Sitting now on the bridge of her first command, a brief image of Admiral Lord Alexander’s face flashed through her mind, the memory of her recent painful meeting with her mentor still as vivid as that of her morning coffee. She’d entered the admiral’s command office, aboard his flagship Shades of Glory, coming stiffly to attention and not allowing her eyes to focus on anything—especially not on the admiral’s face. It seemed to her that ages passed before Alexander had softly cleared his throat.
“Stand easy, Commander. The worst is behind you.”
Sydney had allowed herself a brief sigh as she’d relaxed into a parade rest. Alexander’s soft words bore the promise of at least forgiveness, if not the absolution she craved, for her failure to react more quickly to what had been happening around her on the Tecumseh.
“Thank you, sir.”
Alexander was silent another long moment, then loudly echoed his subordinate’s sigh. “You don’t sound as though you fully believe me, Sydney.”
“I—” she began, then bit off her words, struggling to retain her composure in what she still feared would be the end of her career. “Your kindness is legendary, Admiral, so I certainly believe that you won’t hold the last several months against me. But I’m quite painfully aware that someone who has been through a court martial, even when found innocent, bears a heavy burden in attempting to prove their continued worth.”
“Hmm.” Alexander shifted in his chair, closely regarding his still young protégé. “I can’t exactly say that you’re wrong. All too many careers have been ended by being caught in an explosion not of their making.” He drummed his fingers on his desk a moment. “On the other hand, I’m sure you’re also aware that I have never been willing to waste talent. Particularly, when I’ve been working to nurture that talent for an entire decade.”
Sydney felt a twinge of hope in her breast, despite her misgivings. “Yes, sir.”
“Still.” The admiral studied his junior for a long moment. “You are aware that that I had been planning to appoint you as Commander Sebring’s replacement when he retires at the end of next month.”
Sydney had to swallow a lump from her throat before answering. “I am, sir.”
“I tell you that, Commander,” the Admiral said in a soft voice, “not to make you feel worse than you already do, but to indicate the level of esteem in which I hold your service.” His demeanor and voice immediately took on a harder tone. “The reality is, though, that in light of recent events—as you noted—the appointment is no longer politically possible.”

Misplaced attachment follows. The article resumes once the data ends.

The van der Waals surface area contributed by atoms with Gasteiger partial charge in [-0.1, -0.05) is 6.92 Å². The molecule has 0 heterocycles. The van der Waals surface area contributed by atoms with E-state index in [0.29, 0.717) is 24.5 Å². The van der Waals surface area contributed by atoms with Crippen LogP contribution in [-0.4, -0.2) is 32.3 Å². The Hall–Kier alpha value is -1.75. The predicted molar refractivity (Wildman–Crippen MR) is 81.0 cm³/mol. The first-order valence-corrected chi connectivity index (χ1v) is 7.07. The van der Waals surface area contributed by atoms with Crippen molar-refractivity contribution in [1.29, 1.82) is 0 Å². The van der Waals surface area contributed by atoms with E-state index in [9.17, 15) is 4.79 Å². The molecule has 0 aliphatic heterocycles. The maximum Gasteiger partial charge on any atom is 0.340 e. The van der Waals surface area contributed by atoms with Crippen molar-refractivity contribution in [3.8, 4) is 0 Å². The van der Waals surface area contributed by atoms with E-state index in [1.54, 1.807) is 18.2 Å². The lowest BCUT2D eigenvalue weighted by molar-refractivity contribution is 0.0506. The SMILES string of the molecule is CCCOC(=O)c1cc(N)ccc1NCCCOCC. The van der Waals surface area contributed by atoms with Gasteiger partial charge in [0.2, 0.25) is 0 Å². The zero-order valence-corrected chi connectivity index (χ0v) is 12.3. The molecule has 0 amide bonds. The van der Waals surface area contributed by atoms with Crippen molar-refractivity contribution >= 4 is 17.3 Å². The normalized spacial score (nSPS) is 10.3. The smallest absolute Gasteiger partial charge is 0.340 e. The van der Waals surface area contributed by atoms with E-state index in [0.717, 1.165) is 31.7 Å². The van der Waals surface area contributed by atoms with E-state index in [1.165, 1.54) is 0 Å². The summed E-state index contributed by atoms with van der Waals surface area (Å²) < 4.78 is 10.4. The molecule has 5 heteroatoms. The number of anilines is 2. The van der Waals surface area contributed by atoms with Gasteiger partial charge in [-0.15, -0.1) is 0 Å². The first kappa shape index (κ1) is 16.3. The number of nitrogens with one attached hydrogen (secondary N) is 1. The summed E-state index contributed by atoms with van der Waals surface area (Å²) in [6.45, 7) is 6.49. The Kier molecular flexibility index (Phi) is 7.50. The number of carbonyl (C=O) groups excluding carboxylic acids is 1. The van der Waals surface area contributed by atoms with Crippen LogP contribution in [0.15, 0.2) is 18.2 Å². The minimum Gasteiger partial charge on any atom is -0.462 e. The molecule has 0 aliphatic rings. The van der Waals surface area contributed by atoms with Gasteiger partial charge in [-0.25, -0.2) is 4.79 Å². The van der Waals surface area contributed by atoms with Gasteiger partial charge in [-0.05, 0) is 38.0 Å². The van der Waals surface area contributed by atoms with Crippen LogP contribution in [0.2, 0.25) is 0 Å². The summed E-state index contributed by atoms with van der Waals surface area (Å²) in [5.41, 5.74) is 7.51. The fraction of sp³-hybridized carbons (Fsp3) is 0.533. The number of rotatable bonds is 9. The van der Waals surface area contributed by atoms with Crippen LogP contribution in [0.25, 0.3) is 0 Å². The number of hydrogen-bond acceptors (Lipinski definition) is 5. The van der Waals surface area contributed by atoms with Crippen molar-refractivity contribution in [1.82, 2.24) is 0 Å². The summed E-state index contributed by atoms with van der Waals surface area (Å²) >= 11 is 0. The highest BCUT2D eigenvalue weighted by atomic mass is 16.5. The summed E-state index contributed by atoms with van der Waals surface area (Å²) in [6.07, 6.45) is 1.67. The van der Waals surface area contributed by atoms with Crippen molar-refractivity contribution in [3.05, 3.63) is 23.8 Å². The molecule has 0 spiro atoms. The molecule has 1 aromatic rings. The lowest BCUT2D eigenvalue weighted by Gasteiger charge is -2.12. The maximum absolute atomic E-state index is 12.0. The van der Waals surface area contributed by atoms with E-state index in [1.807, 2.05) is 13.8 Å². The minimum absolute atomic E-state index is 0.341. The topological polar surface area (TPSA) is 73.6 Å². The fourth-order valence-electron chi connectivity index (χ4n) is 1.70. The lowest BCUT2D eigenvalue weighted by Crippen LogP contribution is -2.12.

“I would expect not, sir.” Sydney felt a twinge at the loss even as she spoke the words.
“That being the case....”
Alexander’s eyes took on a sort of glow as he picked up a data pad from one side of his desk and extending it to Sydney. It took a moment for her to realize she was supposed to take the pad; the admiral remained silent until she had accepted the device, then resumed her parade rest position without glancing at it.
“While I cannot make you my flagship’s first officer,” Alexander said, a slight smile tugging at his lips, “I can find you a posting which is both politically acceptable and, at the same time, worthy of your talents.”
The admiral rose to his feet and visibly assumed his natural mantle of command. “Sydney Chambers, you are hereby raised to the rank of Captain,” he said formally. “You will report by six hundred hours tomorrow to the TSM Cahan Morrigan , there to place yourself in command of that vessel until further notice. The data pad you hold contains full details of your assignment, as well as all command codes and other information you will require as ranking officer of the Morrigan.”
Sydney felt her eyes widen at the Admiral’s words; she had to actively work at not allowing her jaw to drop when Alexander extended his hand across the desk toward her.
“Congratulations, Captain Chambers. Though you may find your post and your posting a bit less, ah ...” he paused as though searching for a word, “... glamorous than what I originally had in mind for you, I trust you will continue to serve the Confederacy to the full extent of your abilities, as your career so far has led me to expect.”
Glamorous. Right. Exactly what this is not.
Sydney dragged her thoughts back to the present as her executive officer, Commander Steve Garvey, prepared to execute Sydney’s order to transit through FTL.
“All stations report secure, Captain,” Garvey announced. “Helm, give us the count.”
“Yes, sir,” responded the shift helmsman, a husky lieutenant of Scandinavian heritage named Thor Hellespont. “FTL in three ... two ... one  ...”
The Cahan Morrigan’s bridge filled with the intense light and blurring of reality that was the hallmark of FTL transitions in smaller ships. There was little sense of time passing as the ship transited light years of distance before the side effects cleared and Sydney could again see the starfield which hyperspace transit blanked from the ship’s oversized main monitor. The intense silence that marked FTL transitions also vanished; the bridge was once more filled with the buzz of officers and technicians bustling about their required duties. Sydney glanced around at the dozen men and women busily attending to shepherding the Morrigan’s arrival on its assigned station at 16 Cygni. From her slightly raised position on the port side of the bridge, she found satisfaction in the smooth machine her crew had become in the brief weeks of her tenure.